2. One Book I've Read More Than Once: well, given my profession, there are many, but I’ll disqualify any text I routinely teach from or consult while writing. So let’s go with Alan Moore and Dave Gibbons’ Watchmen. Wait, I’ve taught and written about that. But not routinely.
3. One Book I Would Want on a Desert Island: The Barnes edition of The Complete Works of Aristotle.
4. One Book that Made Me Laugh: Recently? Neil Gaiman’s American Gods.
5. One Book that Made Me Cry: Although I’ve been know to tear up at certain movies, I can’t recall a book literally making me cry. But I was almost that sad upon reading Thucydides’ The Peloponnesian War. After the uplifting triumph that was the Persian War, the monstrously destructive stupidity on display a generation later is seriously depressing. Of course, I am also reduced to a near-cry state when I read any of the classics of libertarian thought, but the sadness is not so much due to the book as to the fact that it’s largely ignored.
6. One Book that I Wish Had Been Written: What a strange question. I literally don’t know how to answer that: it requires me to have an opinion about something that doesn’t exist. Ok, I’m “fighting the hypo” as the lawprofs say, so how about “The Collected Dialogues of Aristotle.”
7. One Book I Wish Had Not Been Written: Being a freedom-of-expression guy, I tend to eschew the idea that eliminating bad books is a way to eliminate bad ideas. And indeed, sometimes, it takes a spectacularly bad book to prompt a really excellent response (e.g., Filmer giving Locke something to write about). OTOH, ideas do have consequences, as the saying goes, and maybe there are some books that the world would be better off if they hadn’t been written. But I also have a logician’s sense that counterfactuals are hard to understand – so, e.g., it won’t do to say “well, if Hegel hadn’t written about dialectical idealism in his Phenomenology of Spirit, then we wouldn’t later have seen organic-state fascism or Marxist dialectical materialism” – that sentence has no truth-value. Ok, I’m “fighting the hypo” again, so I’ll just shut up and go with the Hegel.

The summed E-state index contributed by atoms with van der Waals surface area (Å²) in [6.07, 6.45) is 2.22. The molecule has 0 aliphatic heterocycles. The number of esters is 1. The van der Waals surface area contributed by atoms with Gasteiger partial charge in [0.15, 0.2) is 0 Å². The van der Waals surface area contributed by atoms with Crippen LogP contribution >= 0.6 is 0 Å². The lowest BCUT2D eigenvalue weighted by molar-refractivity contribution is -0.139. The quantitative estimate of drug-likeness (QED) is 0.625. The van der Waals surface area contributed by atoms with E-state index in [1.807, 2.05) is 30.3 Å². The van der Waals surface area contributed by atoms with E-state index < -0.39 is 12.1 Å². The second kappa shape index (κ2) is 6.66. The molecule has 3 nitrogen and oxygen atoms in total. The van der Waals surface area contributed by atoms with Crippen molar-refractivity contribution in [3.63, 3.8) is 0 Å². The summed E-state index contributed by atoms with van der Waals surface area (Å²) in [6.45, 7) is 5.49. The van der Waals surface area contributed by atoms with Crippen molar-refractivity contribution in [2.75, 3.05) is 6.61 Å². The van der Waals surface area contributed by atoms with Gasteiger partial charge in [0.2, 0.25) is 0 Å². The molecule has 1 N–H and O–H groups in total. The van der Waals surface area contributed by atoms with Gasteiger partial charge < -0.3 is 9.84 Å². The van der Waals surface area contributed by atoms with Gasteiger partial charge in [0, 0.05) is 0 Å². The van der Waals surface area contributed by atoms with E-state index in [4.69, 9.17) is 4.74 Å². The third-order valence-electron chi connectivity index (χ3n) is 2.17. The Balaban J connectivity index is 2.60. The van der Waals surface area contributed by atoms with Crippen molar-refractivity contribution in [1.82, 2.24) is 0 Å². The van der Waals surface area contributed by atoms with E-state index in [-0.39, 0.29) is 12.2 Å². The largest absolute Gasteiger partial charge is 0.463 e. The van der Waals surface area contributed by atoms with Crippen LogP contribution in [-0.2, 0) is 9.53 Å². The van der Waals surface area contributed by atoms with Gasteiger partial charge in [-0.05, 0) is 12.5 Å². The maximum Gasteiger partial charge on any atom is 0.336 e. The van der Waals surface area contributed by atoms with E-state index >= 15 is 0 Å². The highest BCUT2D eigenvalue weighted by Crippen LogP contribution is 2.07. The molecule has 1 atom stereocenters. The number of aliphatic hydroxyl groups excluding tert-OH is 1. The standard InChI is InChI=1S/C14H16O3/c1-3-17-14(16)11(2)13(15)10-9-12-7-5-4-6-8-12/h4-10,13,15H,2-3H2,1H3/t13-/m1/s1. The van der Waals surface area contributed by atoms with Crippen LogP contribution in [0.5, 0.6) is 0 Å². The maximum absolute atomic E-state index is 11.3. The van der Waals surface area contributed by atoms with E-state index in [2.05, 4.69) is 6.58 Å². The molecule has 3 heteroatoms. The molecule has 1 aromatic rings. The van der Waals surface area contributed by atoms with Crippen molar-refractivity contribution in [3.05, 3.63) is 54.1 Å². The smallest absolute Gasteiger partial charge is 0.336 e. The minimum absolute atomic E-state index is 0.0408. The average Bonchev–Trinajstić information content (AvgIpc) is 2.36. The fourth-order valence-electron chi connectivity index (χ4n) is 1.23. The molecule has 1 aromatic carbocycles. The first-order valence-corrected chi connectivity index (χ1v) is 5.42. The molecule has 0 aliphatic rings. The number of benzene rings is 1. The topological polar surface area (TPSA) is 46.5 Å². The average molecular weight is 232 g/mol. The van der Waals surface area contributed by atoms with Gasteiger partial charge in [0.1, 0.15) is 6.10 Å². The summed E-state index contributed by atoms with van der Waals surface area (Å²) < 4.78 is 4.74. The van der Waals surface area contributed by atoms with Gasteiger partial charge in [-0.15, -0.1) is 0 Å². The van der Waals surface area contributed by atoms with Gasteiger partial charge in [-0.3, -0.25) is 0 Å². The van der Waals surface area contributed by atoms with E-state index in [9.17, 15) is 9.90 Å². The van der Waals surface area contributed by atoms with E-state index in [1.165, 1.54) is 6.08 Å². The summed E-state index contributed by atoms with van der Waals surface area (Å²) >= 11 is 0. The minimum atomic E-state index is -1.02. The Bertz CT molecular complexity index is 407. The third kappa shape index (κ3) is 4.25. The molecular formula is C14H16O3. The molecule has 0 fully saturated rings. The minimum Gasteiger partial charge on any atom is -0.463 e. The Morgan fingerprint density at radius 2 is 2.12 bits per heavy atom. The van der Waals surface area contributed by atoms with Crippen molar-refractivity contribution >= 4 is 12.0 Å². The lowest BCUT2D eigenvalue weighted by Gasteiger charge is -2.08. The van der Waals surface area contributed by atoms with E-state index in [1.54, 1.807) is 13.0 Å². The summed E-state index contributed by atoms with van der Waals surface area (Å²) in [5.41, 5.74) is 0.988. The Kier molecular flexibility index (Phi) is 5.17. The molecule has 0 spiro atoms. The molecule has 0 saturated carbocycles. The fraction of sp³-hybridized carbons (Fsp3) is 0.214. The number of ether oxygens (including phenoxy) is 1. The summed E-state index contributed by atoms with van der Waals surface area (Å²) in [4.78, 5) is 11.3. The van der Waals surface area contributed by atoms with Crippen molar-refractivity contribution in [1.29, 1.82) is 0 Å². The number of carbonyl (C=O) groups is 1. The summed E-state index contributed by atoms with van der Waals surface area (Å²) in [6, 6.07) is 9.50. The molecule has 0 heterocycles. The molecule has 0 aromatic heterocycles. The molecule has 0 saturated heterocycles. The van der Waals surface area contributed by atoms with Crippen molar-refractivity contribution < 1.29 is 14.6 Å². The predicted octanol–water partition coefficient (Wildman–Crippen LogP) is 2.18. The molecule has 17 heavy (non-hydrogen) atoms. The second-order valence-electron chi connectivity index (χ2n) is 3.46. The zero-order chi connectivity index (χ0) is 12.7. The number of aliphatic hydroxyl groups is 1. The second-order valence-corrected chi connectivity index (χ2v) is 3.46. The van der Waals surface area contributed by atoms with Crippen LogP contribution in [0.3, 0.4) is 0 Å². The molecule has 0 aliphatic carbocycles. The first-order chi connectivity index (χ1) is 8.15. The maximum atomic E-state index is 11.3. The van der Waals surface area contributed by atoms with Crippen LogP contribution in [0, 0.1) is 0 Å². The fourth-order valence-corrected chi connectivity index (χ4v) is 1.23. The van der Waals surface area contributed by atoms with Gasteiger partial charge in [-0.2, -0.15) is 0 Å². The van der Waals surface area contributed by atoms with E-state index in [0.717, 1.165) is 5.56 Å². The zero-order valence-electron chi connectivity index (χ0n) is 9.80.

8. One Book I'm Currently Reading: The System of the World, by Neal Stephenson (no relation, afaik, to Frank). That’s book 3 of the Baroque Cycle.
9. One Book I've Been Meaning to Read: Harold Berman’s second volume of Law and Revolution. Vol. 1 was terrific, but I haven’t gotten around to vol 2 yet.
Tagging: Roderick, Chris, Steve, Amy, Jacob.
THE AMERICAN PHILOSOPHICAL ASSOCIATION
ONE HUNDRED THIRD ANNUAL MEETING PROGRAM
THURSDAY MORNING, DECEMBER 28, 2006
GROUP SESSION II - 9:00-11:00 A.M.
GII-1. American Association for the Philosophic Study of Society
9:00-11:00 a.m., Wilson B (Mezzanine Level)
Topic: Author Meets Critics: Jan Narveson's Respecting Persons in Theory and Practice
Chair: Tibor R. Machan (Chapman University)
Critics: Irfan Khawaja (City University of New York-John Jay College of Criminal Justice)
Carrie-Ann Biondi (City University of New York- John Jay College of Criminal Justice)
Matt Zwolinski (University of San Diego)
Author: Jan Narveson (University of Waterloo)
Bonus: doesn't conflict with the Molinari Society meeting.